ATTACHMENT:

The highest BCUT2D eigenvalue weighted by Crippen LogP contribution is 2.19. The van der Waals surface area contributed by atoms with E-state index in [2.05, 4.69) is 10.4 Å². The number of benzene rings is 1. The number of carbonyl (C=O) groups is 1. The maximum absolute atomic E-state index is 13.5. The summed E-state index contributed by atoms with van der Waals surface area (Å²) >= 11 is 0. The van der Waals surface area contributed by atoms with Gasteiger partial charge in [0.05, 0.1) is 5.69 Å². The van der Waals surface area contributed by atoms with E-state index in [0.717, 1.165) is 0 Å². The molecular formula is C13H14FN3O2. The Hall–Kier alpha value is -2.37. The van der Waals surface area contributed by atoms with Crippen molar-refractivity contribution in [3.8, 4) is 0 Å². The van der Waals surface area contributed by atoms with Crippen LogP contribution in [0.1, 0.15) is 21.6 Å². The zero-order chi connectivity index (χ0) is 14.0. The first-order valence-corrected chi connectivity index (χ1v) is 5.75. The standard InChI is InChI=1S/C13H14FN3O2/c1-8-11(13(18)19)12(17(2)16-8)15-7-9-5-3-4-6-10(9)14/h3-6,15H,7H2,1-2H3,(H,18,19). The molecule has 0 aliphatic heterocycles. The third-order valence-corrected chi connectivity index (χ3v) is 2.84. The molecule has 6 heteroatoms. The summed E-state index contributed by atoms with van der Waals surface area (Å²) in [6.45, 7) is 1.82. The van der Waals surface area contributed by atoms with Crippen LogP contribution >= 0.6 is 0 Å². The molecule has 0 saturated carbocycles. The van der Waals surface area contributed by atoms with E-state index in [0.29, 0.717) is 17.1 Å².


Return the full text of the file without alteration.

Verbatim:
The highest BCUT2D eigenvalue weighted by Crippen LogP contribution is 2.19. The van der Waals surface area contributed by atoms with E-state index in [2.05, 4.69) is 10.4 Å². The number of benzene rings is 1. The number of carbonyl (C=O) groups is 1. The maximum absolute atomic E-state index is 13.5. The summed E-state index contributed by atoms with van der Waals surface area (Å²) >= 11 is 0. The van der Waals surface area contributed by atoms with Gasteiger partial charge in [0.05, 0.1) is 5.69 Å². The van der Waals surface area contributed by atoms with E-state index in [0.717, 1.165) is 0 Å². The molecular formula is C13H14FN3O2. The Hall–Kier alpha value is -2.37. The van der Waals surface area contributed by atoms with Crippen molar-refractivity contribution in [3.8, 4) is 0 Å². The van der Waals surface area contributed by atoms with Crippen LogP contribution in [0.1, 0.15) is 21.6 Å². The zero-order chi connectivity index (χ0) is 14.0. The first-order valence-corrected chi connectivity index (χ1v) is 5.75. The standard InChI is InChI=1S/C13H14FN3O2/c1-8-11(13(18)19)12(17(2)16-8)15-7-9-5-3-4-6-10(9)14/h3-6,15H,7H2,1-2H3,(H,18,19). The molecule has 0 aliphatic heterocycles. The third-order valence-corrected chi connectivity index (χ3v) is 2.84. The molecule has 6 heteroatoms. The summed E-state index contributed by atoms with van der Waals surface area (Å²) in [6.45, 7) is 1.82. The van der Waals surface area contributed by atoms with Crippen LogP contribution >= 0.6 is 0 Å². The molecule has 0 saturated carbocycles. The van der Waals surface area contributed by atoms with E-state index in [0.29, 0.717) is 17.1 Å².